TRANSMISSIONS: Another Fucking Writing Podcast

TRANSMISSIONS: Another Fucking Writing Podcast

Tyler Dempsey is the author of 4 books. He hosts Another Fucking Writing Podcast and lives in Utah with his dog. Another Fucking Writing Podcast can be found here and at Patreon.

Rebecca Gransden: How would you describe the podcast to someone who is unfamiliar with what you do?

Tyler Dempsey: It’s kind of a literary podcast. Kind of. I don’t know anything about writing. Don’t have the language to talk about craft or know what a Hermit Crabcake or Villanelle is. I just fell in love with books in college. And, when I’d finish a good one, always hunted information about the author. You’d probably think as a result I like biographies. But I don’t. I hate em. Cause they tell you what happened to a person but rarely anything about them. Their life. Personality. Whatnot. I’d find myself wishing we could have coffee and just talk about the ideas their book made me think about and learn what they felt like growing up and shit. So, that’s what I do. 

RG: Does the podcast have a mission or manifesto? 

TD: You know, that’s interesting. Not cause I have one. Not long ago, artists would find “their people.” Then make manifestos. It’s a funny word. Militant for what writing is capable of these days. Maybe I do need one? Shit. Okay. Here goes. I want writers to feel less alone. Like their books can come back to life after they thought they were dead. To be a doorjamb against the onslaught of reasons to give up.

RG: How long has the podcast been in existence, and how have you seen it grow over that time?

TD: The first episode came out January 15, 2023. Ten months ago. Course, there was research leading up. But not much. It’s kind of hard to track, in terms of “growth.” There isn’t the same sharing online as say, when a story comes out and everybody’s quote tweeting and it’s all right on display in front of you. And you watch the numbers climb as an artist gets bigger and bigger. Almost nobody shares podcasts. But they are listening. And I keep having surprises. Like when I reached out to Brian Allen Carr about an interview, and he was like, yeah, I’ve listened to a few episodes. We’d never spoken or interacted before. That was really cool. And recently I learned Scott McClanahan is a fan. Also, apparently, it’s getting discussed in graduate writing programs. Stuff like that. It’s growing through word-of-mouth or something. It’d probably help if I tried having a website or even creating an AFWP twitter profile instead of just posting from my stupid profile. For those curious about monetary gains, I have 12 Patreon supporters (shout out day ones!) who, before Patreon takes their slice, net me collectively $38 per month. Which, almost pays for the books I read to do the show. I think growth is more these experiences I get to have, and hopefully, you as a listener, have too. 

RG: Where did the idea for the podcast come from?

TD: A new writer comes on Twitter/X. Sits in the pocket. Follows the shit outta writers and journals, trying to figure out who they want “to be.” Prodigiously sharing other people’s work in the mags they wish they could be in. Soon, they become those people. And there’s like a drug addict’s mentality, once you start getting pubbed, and other people are sharing your work, etc. Dopamine or not, it’s about as good a “community” feeling as they’ve ever had. Unless they’re a psychopath or independently wealthy and don’t have to work, there’s no WAY they’re going to keep in that game if they start writing books. Simply no time. In the couple years or whatever it takes to complete that novel that’s gonna rip indie lit a new asshole, the algorithm doesn’t remember them. And it’s really, really easy to be like, Why’m I doing this? It’s awesome people who’ve used social media to create community, but I feel as if that is an outlier. That’s where the idea for the podcast came from. I’m just trying something different. Hoping a real community springs from it.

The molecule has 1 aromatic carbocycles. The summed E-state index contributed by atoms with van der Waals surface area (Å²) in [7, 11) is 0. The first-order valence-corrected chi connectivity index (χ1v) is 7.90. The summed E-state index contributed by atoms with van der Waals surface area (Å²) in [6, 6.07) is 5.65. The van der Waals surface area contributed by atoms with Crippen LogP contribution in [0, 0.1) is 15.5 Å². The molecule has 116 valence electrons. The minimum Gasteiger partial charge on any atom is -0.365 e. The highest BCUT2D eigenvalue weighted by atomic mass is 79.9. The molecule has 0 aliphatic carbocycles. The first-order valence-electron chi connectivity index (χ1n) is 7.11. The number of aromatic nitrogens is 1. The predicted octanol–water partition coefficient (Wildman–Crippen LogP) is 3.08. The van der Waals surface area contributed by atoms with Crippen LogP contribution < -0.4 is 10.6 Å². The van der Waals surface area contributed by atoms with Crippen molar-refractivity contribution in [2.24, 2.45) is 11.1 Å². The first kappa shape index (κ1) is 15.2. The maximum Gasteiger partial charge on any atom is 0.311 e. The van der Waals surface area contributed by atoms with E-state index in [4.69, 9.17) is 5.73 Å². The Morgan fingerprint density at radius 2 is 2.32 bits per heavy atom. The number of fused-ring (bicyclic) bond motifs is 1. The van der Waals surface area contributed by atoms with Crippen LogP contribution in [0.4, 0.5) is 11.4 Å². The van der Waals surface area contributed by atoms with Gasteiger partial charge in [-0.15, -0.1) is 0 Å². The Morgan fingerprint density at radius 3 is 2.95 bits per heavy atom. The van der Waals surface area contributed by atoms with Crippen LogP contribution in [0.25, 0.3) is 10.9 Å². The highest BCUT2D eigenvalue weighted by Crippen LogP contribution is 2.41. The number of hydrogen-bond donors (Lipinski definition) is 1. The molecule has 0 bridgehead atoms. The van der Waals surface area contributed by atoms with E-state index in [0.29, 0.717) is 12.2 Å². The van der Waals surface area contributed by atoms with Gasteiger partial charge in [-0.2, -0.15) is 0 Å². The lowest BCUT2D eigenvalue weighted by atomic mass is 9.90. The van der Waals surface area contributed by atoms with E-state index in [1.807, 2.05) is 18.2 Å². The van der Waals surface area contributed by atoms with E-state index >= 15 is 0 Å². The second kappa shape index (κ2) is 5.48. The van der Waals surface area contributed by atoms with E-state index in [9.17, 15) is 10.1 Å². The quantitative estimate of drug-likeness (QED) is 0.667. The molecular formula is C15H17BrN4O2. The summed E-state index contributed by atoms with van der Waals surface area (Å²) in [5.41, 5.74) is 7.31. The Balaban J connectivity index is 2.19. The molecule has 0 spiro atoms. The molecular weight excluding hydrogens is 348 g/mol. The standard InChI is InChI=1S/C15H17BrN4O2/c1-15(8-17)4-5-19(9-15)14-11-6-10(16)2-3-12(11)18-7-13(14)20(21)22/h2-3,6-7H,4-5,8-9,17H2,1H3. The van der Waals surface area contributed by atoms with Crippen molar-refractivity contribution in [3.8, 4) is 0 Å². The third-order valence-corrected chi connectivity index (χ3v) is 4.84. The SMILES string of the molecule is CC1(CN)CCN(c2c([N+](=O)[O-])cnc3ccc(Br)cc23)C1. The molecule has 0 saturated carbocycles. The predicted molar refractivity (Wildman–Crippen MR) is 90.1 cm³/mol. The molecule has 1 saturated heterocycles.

RG: How did you decide upon a title for the podcast?

TD: Came up with a few and polled Twitter. This sweet baby was the winner.

RG: Are there any podcasts that influenced or encouraged you to start the project?

TD: I wouldn’t say influenced me to start, but WTF with Marc Maron is definitely an influence. All I’m doing is that, but with writers, not comedians. 

RG: What episode of the podcast would you recommend to someone who is new to what you do?

TD: Maybe the Mike Nagel one? I think people just tapping in might expect more “literariness” to the show. And in that episode I’m pretty sure we don’t mention Mike’s book once. In my head, that conversation was even better without mentioning the book (which is amazing, if you haven’t read DUPLEX wtf are you even doing?) so yeah, that might give an indication what I’m aiming for.

RG: If your podcast features guests, how do you go about finding them?